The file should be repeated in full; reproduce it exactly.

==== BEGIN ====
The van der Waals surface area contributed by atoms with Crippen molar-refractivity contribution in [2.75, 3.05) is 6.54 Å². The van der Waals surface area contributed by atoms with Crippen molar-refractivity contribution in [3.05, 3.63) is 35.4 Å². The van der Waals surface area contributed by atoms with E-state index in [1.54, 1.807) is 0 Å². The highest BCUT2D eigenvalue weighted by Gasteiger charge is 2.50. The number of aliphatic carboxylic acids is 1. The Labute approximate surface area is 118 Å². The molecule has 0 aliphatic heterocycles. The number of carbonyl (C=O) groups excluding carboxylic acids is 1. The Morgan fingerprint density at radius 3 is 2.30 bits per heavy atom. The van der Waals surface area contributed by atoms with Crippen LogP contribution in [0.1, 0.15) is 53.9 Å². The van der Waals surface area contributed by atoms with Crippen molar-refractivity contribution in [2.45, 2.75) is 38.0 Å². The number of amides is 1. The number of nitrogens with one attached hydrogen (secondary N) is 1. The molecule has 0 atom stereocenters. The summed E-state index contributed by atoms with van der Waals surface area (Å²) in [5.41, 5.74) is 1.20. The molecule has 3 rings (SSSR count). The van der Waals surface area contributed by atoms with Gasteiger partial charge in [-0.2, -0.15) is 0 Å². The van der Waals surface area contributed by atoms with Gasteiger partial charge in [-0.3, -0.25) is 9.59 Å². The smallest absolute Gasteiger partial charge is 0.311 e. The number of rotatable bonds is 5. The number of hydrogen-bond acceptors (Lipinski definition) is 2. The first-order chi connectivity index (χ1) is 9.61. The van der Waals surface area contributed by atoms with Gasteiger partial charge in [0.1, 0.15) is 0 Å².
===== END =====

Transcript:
The van der Waals surface area contributed by atoms with Crippen molar-refractivity contribution in [2.75, 3.05) is 6.54 Å². The van der Waals surface area contributed by atoms with Crippen molar-refractivity contribution in [3.05, 3.63) is 35.4 Å². The van der Waals surface area contributed by atoms with E-state index in [1.54, 1.807) is 0 Å². The highest BCUT2D eigenvalue weighted by Gasteiger charge is 2.50. The number of aliphatic carboxylic acids is 1. The Labute approximate surface area is 118 Å². The molecule has 0 aliphatic heterocycles. The number of carbonyl (C=O) groups excluding carboxylic acids is 1. The Morgan fingerprint density at radius 3 is 2.30 bits per heavy atom. The van der Waals surface area contributed by atoms with Crippen LogP contribution in [0.1, 0.15) is 53.9 Å². The van der Waals surface area contributed by atoms with Crippen molar-refractivity contribution in [2.45, 2.75) is 38.0 Å². The number of amides is 1. The number of nitrogens with one attached hydrogen (secondary N) is 1. The molecule has 0 atom stereocenters. The summed E-state index contributed by atoms with van der Waals surface area (Å²) in [5.41, 5.74) is 1.20. The molecule has 3 rings (SSSR count). The van der Waals surface area contributed by atoms with Gasteiger partial charge in [-0.2, -0.15) is 0 Å². The van der Waals surface area contributed by atoms with Gasteiger partial charge in [-0.3, -0.25) is 9.59 Å². The smallest absolute Gasteiger partial charge is 0.311 e. The number of rotatable bonds is 5. The number of hydrogen-bond acceptors (Lipinski definition) is 2. The first-order chi connectivity index (χ1) is 9.61. The van der Waals surface area contributed by atoms with Gasteiger partial charge in [0.1, 0.15) is 0 Å².